No pre-approved projects or government-vetted inventions. Mr Key thinks they are the “R&D savvy” players and leaving it to them will reduce bureaucracy.

If the money is not enough and too late, then the way it is being delivered is a further problem. National is cutting money to health, social, and environmental funding (what happened to that agricultural emissions research?). It is laying of scientists at the Crown Research Institutes.

Instead, it will give private companies up to 20% of their research costs and let them spend it how they will – no checks, no approvals. It’s what the Nats call a ‘high trust’ model, Whanau Ora for R&D, where the government signs over taxpayer money and hopes that the private company spends it wisely. It creates all kinds of opportunities for rorts and low quality spending.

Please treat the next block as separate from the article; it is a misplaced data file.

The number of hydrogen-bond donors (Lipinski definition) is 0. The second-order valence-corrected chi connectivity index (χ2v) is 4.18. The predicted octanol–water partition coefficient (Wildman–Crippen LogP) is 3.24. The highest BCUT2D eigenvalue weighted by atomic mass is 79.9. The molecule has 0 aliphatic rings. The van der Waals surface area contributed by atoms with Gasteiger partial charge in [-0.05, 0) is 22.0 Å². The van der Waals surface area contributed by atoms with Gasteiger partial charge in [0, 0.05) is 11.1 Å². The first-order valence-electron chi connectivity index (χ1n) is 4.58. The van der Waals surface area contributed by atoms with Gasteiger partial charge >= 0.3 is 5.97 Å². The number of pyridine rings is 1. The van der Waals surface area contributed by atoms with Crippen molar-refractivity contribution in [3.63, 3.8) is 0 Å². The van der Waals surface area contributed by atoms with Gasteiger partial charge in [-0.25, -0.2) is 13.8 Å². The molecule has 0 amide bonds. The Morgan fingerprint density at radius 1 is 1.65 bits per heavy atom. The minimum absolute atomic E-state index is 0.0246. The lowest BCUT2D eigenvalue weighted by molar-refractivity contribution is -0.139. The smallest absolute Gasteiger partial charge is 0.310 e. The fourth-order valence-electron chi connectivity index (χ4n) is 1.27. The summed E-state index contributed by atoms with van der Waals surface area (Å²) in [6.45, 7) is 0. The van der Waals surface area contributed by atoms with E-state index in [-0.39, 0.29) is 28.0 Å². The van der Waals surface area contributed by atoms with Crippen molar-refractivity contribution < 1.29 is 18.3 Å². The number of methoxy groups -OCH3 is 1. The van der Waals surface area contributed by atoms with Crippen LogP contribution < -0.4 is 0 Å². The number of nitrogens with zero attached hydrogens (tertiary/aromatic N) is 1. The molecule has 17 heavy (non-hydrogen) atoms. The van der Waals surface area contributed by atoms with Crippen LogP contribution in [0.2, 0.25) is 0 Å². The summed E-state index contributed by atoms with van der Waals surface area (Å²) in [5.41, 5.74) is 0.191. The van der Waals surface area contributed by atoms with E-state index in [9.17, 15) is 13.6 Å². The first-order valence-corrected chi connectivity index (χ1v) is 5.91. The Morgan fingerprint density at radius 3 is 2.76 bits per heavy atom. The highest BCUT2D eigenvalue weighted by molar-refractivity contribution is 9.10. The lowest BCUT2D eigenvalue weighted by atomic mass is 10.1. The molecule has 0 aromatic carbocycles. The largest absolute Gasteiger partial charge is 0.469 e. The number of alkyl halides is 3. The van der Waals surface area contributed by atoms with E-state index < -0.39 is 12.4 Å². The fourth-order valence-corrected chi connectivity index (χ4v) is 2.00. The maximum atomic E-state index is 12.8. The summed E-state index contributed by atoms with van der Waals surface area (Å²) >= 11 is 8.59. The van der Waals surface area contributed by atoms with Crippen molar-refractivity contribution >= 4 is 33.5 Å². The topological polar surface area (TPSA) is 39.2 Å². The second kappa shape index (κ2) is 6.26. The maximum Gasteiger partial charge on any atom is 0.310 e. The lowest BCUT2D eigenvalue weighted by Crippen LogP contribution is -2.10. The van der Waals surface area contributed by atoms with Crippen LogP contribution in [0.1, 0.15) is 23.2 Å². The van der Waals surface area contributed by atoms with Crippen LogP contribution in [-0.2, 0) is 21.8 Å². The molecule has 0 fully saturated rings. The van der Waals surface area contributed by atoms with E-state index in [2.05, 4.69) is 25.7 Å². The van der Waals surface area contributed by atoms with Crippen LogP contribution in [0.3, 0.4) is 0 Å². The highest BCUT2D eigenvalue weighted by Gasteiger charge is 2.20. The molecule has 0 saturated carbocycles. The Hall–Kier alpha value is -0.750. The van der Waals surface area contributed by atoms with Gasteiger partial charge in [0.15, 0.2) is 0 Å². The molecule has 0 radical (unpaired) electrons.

It is not clear if the private monies involved will all have to be “new” or in addition to current investment.

Oh dear, so taxpayer money could effectively just be a 20% kick back to businesses for doing research they are already doing. It might not lead to any new research at all – and it is being funded by cutting research in other areas.

The latest announcement is like so many made by so many governments over so long. New Zealand needs to lift its investment in public science and private R&D to lift the performance of the economy.

Message received. Now turn on the tap and direct it to the entrepreneurial and innovative so that the country begins to see a return.